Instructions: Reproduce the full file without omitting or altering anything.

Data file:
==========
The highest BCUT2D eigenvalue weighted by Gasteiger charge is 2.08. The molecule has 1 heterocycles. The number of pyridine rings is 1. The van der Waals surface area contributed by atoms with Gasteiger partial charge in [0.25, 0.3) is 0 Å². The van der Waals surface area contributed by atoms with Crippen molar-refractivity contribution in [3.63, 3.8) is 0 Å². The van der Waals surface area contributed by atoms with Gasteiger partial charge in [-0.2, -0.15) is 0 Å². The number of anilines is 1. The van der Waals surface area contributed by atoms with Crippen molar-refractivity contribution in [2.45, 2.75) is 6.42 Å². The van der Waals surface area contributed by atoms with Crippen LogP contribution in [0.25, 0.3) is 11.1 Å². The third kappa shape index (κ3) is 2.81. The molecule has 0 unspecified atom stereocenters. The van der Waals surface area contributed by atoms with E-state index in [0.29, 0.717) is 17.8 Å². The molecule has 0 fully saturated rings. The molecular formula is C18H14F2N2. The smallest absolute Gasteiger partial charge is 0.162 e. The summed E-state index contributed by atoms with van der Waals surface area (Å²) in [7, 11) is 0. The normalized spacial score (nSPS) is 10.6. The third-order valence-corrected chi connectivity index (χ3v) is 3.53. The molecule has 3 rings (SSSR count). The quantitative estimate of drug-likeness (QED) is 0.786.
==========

The highest BCUT2D eigenvalue weighted by Gasteiger charge is 2.08. The molecule has 1 heterocycles. The number of pyridine rings is 1. The van der Waals surface area contributed by atoms with Gasteiger partial charge in [0.25, 0.3) is 0 Å². The van der Waals surface area contributed by atoms with Crippen molar-refractivity contribution in [3.63, 3.8) is 0 Å². The van der Waals surface area contributed by atoms with Gasteiger partial charge in [-0.2, -0.15) is 0 Å². The number of anilines is 1. The van der Waals surface area contributed by atoms with Crippen molar-refractivity contribution in [2.45, 2.75) is 6.42 Å². The van der Waals surface area contributed by atoms with Crippen LogP contribution in [0.25, 0.3) is 11.1 Å². The third kappa shape index (κ3) is 2.81. The molecule has 0 unspecified atom stereocenters. The van der Waals surface area contributed by atoms with E-state index in [0.29, 0.717) is 17.8 Å². The molecule has 0 fully saturated rings. The molecular formula is C18H14F2N2. The smallest absolute Gasteiger partial charge is 0.162 e. The summed E-state index contributed by atoms with van der Waals surface area (Å²) in [7, 11) is 0. The normalized spacial score (nSPS) is 10.6. The third-order valence-corrected chi connectivity index (χ3v) is 3.53. The molecule has 3 rings (SSSR count). The quantitative estimate of drug-likeness (QED) is 0.786.